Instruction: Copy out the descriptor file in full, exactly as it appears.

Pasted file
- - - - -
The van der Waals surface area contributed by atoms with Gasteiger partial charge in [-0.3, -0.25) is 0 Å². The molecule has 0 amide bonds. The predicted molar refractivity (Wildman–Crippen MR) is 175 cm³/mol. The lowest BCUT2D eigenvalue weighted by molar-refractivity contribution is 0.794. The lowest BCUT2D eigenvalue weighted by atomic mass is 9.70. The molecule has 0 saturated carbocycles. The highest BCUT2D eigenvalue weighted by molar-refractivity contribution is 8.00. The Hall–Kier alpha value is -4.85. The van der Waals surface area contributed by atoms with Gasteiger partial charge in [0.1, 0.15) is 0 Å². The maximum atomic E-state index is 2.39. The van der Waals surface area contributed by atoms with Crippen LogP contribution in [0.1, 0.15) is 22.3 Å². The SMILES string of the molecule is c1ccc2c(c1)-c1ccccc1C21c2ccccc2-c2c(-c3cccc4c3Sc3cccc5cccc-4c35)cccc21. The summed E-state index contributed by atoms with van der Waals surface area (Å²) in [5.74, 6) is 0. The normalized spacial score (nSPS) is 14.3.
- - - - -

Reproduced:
The van der Waals surface area contributed by atoms with Gasteiger partial charge in [-0.3, -0.25) is 0 Å². The molecule has 0 amide bonds. The predicted molar refractivity (Wildman–Crippen MR) is 175 cm³/mol. The lowest BCUT2D eigenvalue weighted by molar-refractivity contribution is 0.794. The lowest BCUT2D eigenvalue weighted by atomic mass is 9.70. The molecule has 0 saturated carbocycles. The highest BCUT2D eigenvalue weighted by molar-refractivity contribution is 8.00. The Hall–Kier alpha value is -4.85. The van der Waals surface area contributed by atoms with Gasteiger partial charge in [0.1, 0.15) is 0 Å². The maximum atomic E-state index is 2.39. The van der Waals surface area contributed by atoms with Crippen LogP contribution in [0.1, 0.15) is 22.3 Å². The SMILES string of the molecule is c1ccc2c(c1)-c1ccccc1C21c2ccccc2-c2c(-c3cccc4c3Sc3cccc5cccc-4c35)cccc21. The summed E-state index contributed by atoms with van der Waals surface area (Å²) in [5.74, 6) is 0. The normalized spacial score (nSPS) is 14.3.